Highly secretive Renaissance Technologies Corp., hit by performance problems and huge redemptions in its largest open hedge fund, may concede greater transparency in the strategy for large institutional investors.
Renaissance Institutional Equities Fund's -12.6% return in the first half of the year sharply lagged the Standard & Poor's 500 index's 3.19% for the same period. The second quarter was especially bad: The long-short equity fund returned -4.73% vs. the S&P 500's 15.93%, according to performance data from eVestment Alliance LLC, Marietta, Ga.
The RIEF strategy is designed to outperform the S&P 500 index, gross of fees, by 400 to 600 basis points over a rolling three-year period with lower volatility (10.5 vs. the S&P 500's historical volatility of 15 to 16).
That short-term underperformance is “disappointing” to James H. Simons, RenTech's iconic CEO, chairman and founder. Renaissance Technologies is based in New York and East Setauket, N.Y.
Over the past two years, RIEF's assets have plummeted 81% to $5 billion as of June 30, down from a peak of $27 billion. The outflows stem largely from high-net-worth “hot money” that came into the fund via bank distribution channels, hedge funds of funds and institutional investors taking advantage of the fund's easy redemption terms to make up for tight liquidity conditions.
RIEF offers monthly redemption which has never been restricted, something Mr. Simons insisted on when the fund was established.
“I never liked lockups when I was on the other side of one and didn't want them for these funds. Investors have been withdrawing from the funds because they can, especially with RIEF not doing so well this year,” Mr. Simons said in an interview.
Given RIEF's performance problems and declining assets of its institutional arm, RenTech officials could offer large institutional investors a new investment vehicle with more transparency — a huge concession from the tight-lipped hedge fund manager.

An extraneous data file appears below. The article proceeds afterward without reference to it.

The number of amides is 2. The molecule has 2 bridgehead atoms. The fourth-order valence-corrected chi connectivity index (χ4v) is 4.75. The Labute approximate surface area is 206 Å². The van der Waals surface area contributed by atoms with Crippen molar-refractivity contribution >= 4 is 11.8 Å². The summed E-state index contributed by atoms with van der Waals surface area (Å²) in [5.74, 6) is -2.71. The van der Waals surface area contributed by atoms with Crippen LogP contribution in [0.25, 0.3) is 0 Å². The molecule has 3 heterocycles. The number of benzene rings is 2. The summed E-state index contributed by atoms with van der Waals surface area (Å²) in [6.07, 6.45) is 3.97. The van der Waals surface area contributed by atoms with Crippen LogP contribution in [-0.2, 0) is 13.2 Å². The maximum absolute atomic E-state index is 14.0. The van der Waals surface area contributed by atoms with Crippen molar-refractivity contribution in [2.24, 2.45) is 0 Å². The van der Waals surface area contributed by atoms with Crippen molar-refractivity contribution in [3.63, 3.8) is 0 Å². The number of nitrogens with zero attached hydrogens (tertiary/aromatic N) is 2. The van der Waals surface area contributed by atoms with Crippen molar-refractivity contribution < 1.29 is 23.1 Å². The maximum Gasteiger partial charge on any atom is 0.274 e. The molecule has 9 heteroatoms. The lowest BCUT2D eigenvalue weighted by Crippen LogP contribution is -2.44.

The driver behind this move is Matthew H. Scanlan, formerly managing director and head of the Americas institutional business at Barclays Global Investors. He became president and CEO of Renaissance Institutional Management LLC, the RenTech subsidiary that manages quantitative long-biased funds, in February and has begun to imprint his institutional perspective on the firm's management.
Mr. Simons agreed: “Matt has begun to make important changes to how we present our strategies to institutional investors, and he has been urging us to offer some degree of transparency as we plan to do in the new (RIEF) structure.”
Didn't have to do it
Renaissance — best known for its fabulously successful $10 billion hedge fund, the Medallion Fund, which reportedly returned 80% in 2008 and has been closed to external investors for years — simply did not have to offer investors transparency. Sources said many investors in slow-trading RIEF and its sister fund, Renaissance Institutional Futures Fund — a global futures and forwards fund — assumed or hoped they would be getting a little of Medallion's nanosecond trading success, and didn't insist on transparency when they handed over their money.
But “in the wake of (Bernard) Madoff, everyone wants more information about their investment strategies,” Mr. Simons said.